After several sleepless nights and an approaching trip to a magical destination, Preston’s parents decided it was time to see the ENT about an ear infection. He had a double ear infection and swollen lymphnode. Through four rounds of antibiotics with rechecks every two weeks, the knot in his neck and the ear infection would not go away. Preston’s ENT decided to do an ultrasound on his neck and called that same night to refer him to an ENT that specialized in neck masses at Children’sHealthcare of Atlanta. A CT scan lead the doctor to recommend surgery the next day. She didn’t know what she was going to remove, but she knew she wanted it out. After what was expected to be a two hour surgery turned into a four hour surgery, the doctor came in to tell Preston’s parents that she had successfully removed 80% of what preliminary tests showed to be Neuroblastoma. Preston was admitted to the AFLAC center at Children’s Healthcare of Atlanta Scottish Rite to recover from surgery and have further testing. The testing revealed that the tumor had not spread and the histology was favorable, negative for the MYCN gene.Preston expected 3-4 rounds of chemo, but the outlook was good. WhenPreston went in for his pre-port and chemo appointment, Preston’s oncologist had a last minute idea that came as a result of the test results from a research study that looked at Preston’s tumor. Based on previous research, children with similar histology and resection do not typically experience tumor regrowth. He decided to hold off on chemo and see what Preston’s immune system could do on its own.Preston is currently one year post diagnosis and is thriving. He recently celebrated his third birthday and his scans have been spread to every six months. The tumor appears to be dying on its own. He is a wonderful example of the benefits that childhood cancer research can provide to children and families affected by neuroblastoma.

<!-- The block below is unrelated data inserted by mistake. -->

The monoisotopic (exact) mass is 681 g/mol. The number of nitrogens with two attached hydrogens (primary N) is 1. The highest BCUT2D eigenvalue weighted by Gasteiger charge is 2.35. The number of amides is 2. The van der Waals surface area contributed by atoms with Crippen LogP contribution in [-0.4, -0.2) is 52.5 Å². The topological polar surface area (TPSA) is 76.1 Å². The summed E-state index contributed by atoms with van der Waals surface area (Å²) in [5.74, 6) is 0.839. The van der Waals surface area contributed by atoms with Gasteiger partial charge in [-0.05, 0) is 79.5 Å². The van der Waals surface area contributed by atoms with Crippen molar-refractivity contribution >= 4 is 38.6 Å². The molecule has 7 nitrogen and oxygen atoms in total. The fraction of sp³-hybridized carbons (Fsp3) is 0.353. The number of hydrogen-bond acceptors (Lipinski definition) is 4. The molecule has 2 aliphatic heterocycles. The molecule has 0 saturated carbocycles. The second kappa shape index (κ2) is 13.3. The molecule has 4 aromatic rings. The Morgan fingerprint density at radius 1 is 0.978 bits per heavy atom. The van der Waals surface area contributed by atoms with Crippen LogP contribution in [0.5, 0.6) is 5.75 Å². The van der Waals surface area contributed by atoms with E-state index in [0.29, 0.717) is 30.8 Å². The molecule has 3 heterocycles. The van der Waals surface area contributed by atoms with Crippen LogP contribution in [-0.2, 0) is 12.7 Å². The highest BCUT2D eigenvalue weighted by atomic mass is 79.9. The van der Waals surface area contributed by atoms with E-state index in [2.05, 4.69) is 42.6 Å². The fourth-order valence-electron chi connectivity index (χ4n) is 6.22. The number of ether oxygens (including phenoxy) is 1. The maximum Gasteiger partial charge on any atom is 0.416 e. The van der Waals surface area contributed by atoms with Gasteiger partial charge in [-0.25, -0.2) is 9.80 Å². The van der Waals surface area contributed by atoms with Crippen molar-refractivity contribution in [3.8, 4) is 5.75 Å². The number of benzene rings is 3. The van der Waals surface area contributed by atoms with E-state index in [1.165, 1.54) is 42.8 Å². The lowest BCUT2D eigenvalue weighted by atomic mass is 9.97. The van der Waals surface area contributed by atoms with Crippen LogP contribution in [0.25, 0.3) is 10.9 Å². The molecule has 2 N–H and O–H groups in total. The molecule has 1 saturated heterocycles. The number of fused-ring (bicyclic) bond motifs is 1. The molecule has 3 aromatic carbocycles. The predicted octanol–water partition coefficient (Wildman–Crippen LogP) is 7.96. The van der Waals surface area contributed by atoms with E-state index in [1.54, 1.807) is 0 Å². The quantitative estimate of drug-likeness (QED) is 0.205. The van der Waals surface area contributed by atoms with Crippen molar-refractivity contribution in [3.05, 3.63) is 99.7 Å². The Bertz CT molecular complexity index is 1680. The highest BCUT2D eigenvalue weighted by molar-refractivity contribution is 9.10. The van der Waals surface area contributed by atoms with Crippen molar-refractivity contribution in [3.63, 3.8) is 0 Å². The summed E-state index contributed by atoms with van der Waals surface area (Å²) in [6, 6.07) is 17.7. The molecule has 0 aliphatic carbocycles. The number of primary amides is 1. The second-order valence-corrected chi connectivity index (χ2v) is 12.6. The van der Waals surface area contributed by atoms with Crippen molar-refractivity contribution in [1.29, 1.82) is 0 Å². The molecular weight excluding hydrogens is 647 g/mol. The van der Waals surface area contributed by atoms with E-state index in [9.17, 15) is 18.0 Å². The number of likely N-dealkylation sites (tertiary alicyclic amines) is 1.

Every child who has been diagnosed with childhood cancer inspires us to Rally On to find better treatments with fewer long-term side effects and, ultimately, cures. Please join us in the fight against childhood cancer by making a donation or setting up your own Rally fundraiser today.

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